Posted by Dr. Hardesty
To describe the most common manifestations of breast asymmetry and treatment options, or choices. Minor asymmetries are very common and relatively easy to correct. Creating breast asymmetry in a severe case is difficult at best. It’s one of the most challenging yet rewarding of all breast surgery procedures.
Most woman have some degree of breast asymmetry only the degree varies. This can be caused by the following:
- Asymmetric breast inframammary fold (IMF)
- Asymmetric volume
- Asymmetric chest wallprojection
- Congenital absence of the pectoralis muscle and breast tissue (Poland’s Syndrome)
- Asymmetric breast ptosis (sagging of the breasts)
- Asymmetric size and location of the nipple areolar complex (NAC)
- A combination of above
Using the sizing technique below, start with a nylon filled with rice to make your smaller breast equal in size to your larger breast using your current bras. This way you will know the difference in size between your breasts.
As far as size, you know all bras are not equal in “cup size” measurements. Varying by bra manufacturer, cup size is a very crude and non-standardized measurement. Thus, the actual cup size you are eventually measured at is not as important as your body proportions as it relates to your desired breast size.
- Realizing there is no standard bra (cup and strap) sizing, purchase several bras — full bodied and no padding — of the cup and strap size you think you want to be.
- Take a measuring cup (1 oz = 30 cc’s) and place rice in a nylon. (Therefore, 10 oz = 300 cc’s etc.)
- Try on various volumes of rice with some form-fitting clothes.
- If the implant is placed under the pectoralis muscle, I usually add 10 percent volume to what the patient chooses. This is done to compensate for the muscle pressing down on muscle and for the natural settling of the implant, which often makes the breast appear smaller two to three months after surgery.
Once volume asymmetry is determined, the plastic surgeon usually evaluates the chest wall anatomy including the following:
- Pectus carnatum: sunken central chest
- Pectus excavutum: overly projected central chest
- Poland’s Syndrome: lack of pectoralis muscle and breast tissue
Breast appearance, size, filler material, shape and implant location is a personal choice guided by the experience of your plastic surgeon. Your specific breast anatomy will dictate some of your choices.
A. Implant profile
- For the same volume, the higher the profile the narrower the base width.
- There is very little difference in projection between a moderate- to high-profile implant, thus little effect on how the actual nipple will look.
- The base width of the breast should equal the base width of the implant — thus, I personally chose the profile based on the patient’s chest measurements. A high profile on a wide chest may not result in the cleavage desired, and,conversely, a low profile on a narrow chest may result in some of the implant appearing in the outside arm
B. Cleavage is largely determined by your anatomy. This can be optimized by choosing the best profile implant and postoperative implant displacement exercises toward the midline of your chest.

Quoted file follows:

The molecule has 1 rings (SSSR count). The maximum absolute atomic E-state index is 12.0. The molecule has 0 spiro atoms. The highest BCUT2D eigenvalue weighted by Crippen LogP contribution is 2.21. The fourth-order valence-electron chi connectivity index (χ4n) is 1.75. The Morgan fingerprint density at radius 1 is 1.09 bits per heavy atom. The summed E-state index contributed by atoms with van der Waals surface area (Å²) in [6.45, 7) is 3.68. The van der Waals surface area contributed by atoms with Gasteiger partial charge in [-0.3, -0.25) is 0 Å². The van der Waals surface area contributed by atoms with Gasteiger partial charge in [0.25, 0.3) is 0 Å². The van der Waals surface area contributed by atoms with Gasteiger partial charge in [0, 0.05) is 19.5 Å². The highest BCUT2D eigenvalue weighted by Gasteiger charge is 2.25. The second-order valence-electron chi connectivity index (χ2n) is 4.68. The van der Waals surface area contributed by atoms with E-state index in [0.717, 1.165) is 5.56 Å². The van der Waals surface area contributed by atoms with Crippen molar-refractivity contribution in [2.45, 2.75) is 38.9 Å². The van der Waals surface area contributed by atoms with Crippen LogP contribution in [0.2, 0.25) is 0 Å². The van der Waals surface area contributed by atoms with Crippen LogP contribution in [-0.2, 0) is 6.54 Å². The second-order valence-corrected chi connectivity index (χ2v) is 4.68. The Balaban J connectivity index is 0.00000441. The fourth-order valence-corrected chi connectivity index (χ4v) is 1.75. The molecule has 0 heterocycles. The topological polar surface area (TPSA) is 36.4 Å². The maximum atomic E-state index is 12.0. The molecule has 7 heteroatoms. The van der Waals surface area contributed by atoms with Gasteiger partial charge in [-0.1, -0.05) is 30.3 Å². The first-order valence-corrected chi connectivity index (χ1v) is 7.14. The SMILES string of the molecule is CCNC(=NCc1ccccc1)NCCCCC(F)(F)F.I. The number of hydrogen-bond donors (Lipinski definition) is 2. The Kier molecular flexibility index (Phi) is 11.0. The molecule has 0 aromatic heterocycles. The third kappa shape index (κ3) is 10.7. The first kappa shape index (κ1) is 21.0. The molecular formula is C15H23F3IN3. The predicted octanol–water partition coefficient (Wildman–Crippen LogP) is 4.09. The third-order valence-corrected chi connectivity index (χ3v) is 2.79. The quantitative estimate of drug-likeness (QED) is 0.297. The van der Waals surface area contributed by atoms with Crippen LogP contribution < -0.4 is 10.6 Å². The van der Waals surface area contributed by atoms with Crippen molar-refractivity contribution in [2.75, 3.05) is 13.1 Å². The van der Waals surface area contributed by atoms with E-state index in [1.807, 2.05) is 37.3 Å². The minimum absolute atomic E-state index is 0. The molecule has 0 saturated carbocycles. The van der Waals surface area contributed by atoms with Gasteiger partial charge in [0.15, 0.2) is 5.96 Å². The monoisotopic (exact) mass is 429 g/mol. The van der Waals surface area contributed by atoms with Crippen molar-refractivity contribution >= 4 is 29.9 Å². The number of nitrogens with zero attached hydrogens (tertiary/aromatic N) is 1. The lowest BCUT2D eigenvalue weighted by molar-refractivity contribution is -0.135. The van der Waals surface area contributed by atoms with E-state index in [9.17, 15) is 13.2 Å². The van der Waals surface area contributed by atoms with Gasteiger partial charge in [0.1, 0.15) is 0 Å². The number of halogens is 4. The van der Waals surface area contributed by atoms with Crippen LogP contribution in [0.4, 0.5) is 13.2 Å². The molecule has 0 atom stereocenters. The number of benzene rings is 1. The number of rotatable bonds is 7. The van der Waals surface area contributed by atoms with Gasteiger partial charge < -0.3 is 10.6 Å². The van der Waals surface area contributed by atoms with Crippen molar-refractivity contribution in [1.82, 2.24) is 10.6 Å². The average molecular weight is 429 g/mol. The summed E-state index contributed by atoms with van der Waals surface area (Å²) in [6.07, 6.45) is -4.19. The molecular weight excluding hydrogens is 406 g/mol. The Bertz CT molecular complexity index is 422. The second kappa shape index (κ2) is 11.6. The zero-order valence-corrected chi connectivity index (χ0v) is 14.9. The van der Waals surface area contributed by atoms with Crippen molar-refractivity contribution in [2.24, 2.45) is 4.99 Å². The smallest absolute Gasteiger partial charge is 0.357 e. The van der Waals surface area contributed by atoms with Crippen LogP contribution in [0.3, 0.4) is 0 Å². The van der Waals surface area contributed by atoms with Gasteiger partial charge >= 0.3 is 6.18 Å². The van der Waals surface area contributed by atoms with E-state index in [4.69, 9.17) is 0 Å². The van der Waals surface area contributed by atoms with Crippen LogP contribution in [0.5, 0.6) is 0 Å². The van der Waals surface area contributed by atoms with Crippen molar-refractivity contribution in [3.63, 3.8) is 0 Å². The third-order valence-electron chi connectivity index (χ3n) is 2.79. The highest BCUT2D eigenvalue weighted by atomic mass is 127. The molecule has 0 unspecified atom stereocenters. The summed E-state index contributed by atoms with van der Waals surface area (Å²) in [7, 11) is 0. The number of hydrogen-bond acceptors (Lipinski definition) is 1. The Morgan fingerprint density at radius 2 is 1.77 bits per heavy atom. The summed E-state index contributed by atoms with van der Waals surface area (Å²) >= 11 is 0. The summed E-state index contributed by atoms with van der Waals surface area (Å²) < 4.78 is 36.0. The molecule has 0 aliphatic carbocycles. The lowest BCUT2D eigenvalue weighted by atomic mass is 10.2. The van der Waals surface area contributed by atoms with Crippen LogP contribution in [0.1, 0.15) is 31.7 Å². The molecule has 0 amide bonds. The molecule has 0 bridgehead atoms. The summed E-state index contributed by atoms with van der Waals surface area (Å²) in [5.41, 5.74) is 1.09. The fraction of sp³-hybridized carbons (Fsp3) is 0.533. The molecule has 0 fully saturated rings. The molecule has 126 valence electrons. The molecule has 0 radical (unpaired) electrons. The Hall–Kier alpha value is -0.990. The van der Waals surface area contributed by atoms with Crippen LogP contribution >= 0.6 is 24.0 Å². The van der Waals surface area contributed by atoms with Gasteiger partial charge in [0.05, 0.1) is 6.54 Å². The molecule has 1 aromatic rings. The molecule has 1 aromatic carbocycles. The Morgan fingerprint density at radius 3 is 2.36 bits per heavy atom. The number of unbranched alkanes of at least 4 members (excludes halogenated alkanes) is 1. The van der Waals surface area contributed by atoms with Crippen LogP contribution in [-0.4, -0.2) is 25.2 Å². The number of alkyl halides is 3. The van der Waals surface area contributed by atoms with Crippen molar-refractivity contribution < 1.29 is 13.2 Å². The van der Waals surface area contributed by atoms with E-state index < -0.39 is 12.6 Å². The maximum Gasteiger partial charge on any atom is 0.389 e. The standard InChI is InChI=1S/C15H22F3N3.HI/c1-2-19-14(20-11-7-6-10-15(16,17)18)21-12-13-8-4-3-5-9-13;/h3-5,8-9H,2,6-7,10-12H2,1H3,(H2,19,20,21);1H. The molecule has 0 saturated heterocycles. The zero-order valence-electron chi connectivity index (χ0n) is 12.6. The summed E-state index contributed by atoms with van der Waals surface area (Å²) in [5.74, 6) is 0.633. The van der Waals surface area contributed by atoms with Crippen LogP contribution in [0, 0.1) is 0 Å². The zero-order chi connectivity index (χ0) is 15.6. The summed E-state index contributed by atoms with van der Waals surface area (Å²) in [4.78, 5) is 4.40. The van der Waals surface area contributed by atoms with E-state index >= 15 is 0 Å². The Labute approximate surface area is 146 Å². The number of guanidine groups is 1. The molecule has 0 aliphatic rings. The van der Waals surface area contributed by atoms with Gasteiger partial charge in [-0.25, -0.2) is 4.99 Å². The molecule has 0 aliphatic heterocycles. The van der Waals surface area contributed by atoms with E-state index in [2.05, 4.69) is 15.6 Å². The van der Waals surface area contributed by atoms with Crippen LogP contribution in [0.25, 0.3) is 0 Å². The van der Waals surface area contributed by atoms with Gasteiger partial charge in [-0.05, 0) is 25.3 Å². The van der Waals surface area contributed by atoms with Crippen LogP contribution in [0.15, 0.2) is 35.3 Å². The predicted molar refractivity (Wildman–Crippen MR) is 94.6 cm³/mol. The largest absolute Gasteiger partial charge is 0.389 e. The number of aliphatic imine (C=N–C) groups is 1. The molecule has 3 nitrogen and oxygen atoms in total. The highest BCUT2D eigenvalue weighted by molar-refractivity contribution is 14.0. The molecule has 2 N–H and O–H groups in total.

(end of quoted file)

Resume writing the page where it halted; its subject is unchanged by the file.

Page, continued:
C. Implant Shape
- For the vast majority of cosmetic patients, I recommend round implants.
- For reconstructive patients, shaped/form-stable implants are often used.
D. The implant placement decision (subpectoral, dual plane or suprapectoral) will be determined based on your anatomy and long-term goals and benefits.
- Filler material
- Silicone gel feels more like breast tissue, has less potential rippling, comes prefilled so the size cannot be adjusted intraoperatively, and involves larger incisions to place compared to equal-sized (non-prefilled) “normal” saline implants.
- Normal saline implants can be adjusted in size intraoperatively, if there are ruptures normal saline absorbs, has a potential increase in rippling compared to silicone gel, and involves a smaller incision to place.
E. Tissue expanders (TE) are used in extreme cases where there are major breast volume differences and a lack of skin to create symmetry. The device is placed, and there are weekly injections into the TE port until the skin is stretched to the volume that accommodatesthe selected permanent breast implant. This method is usually used after a mastectomy related to breast cancer.
After breast volume asymmetry is corrected, a difference in shape, sag/ptosis and NAC can still exist. This can be corrected by surgical techniques known as mastopexy, which allow not only “sculpting” of the breast skin to correct shape but also correction of NAC size and position.
Creating breast asymmetry is not unusual. Most women have minor differences in breast size, shape or sag that is correctable. In the more severe cases of isolated breast asymmetry or associated chest wall deformity, the correction can be difficult at best. Breast asymmetry correction is one of the most challenging yet rewarding of all breast surgeries. In closing, I often tell my patients, “I can make sisters not twins.”
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